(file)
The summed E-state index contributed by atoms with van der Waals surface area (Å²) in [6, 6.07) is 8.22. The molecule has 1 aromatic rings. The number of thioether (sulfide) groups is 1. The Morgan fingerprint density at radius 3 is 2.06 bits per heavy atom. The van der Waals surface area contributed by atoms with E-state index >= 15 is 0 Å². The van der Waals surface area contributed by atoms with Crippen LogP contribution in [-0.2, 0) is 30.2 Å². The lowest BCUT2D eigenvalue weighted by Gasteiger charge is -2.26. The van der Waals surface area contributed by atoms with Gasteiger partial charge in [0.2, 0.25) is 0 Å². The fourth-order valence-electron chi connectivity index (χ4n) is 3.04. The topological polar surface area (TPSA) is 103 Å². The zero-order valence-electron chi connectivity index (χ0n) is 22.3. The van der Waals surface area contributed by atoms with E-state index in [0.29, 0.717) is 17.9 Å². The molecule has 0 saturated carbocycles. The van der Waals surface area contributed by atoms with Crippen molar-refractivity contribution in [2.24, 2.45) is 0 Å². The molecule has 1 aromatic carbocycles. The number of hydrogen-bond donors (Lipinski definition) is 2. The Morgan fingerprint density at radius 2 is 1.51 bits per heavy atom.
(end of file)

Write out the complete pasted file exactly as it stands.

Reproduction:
The summed E-state index contributed by atoms with van der Waals surface area (Å²) in [6, 6.07) is 8.22. The molecule has 1 aromatic rings. The number of thioether (sulfide) groups is 1. The Morgan fingerprint density at radius 3 is 2.06 bits per heavy atom. The van der Waals surface area contributed by atoms with E-state index >= 15 is 0 Å². The van der Waals surface area contributed by atoms with Crippen LogP contribution in [-0.2, 0) is 30.2 Å². The lowest BCUT2D eigenvalue weighted by Gasteiger charge is -2.26. The van der Waals surface area contributed by atoms with Gasteiger partial charge in [0.2, 0.25) is 0 Å². The fourth-order valence-electron chi connectivity index (χ4n) is 3.04. The topological polar surface area (TPSA) is 103 Å². The zero-order valence-electron chi connectivity index (χ0n) is 22.3. The van der Waals surface area contributed by atoms with E-state index in [0.29, 0.717) is 17.9 Å². The molecule has 0 saturated carbocycles. The van der Waals surface area contributed by atoms with Crippen molar-refractivity contribution in [2.24, 2.45) is 0 Å². The molecule has 1 aromatic carbocycles. The number of hydrogen-bond donors (Lipinski definition) is 2. The Morgan fingerprint density at radius 2 is 1.51 bits per heavy atom.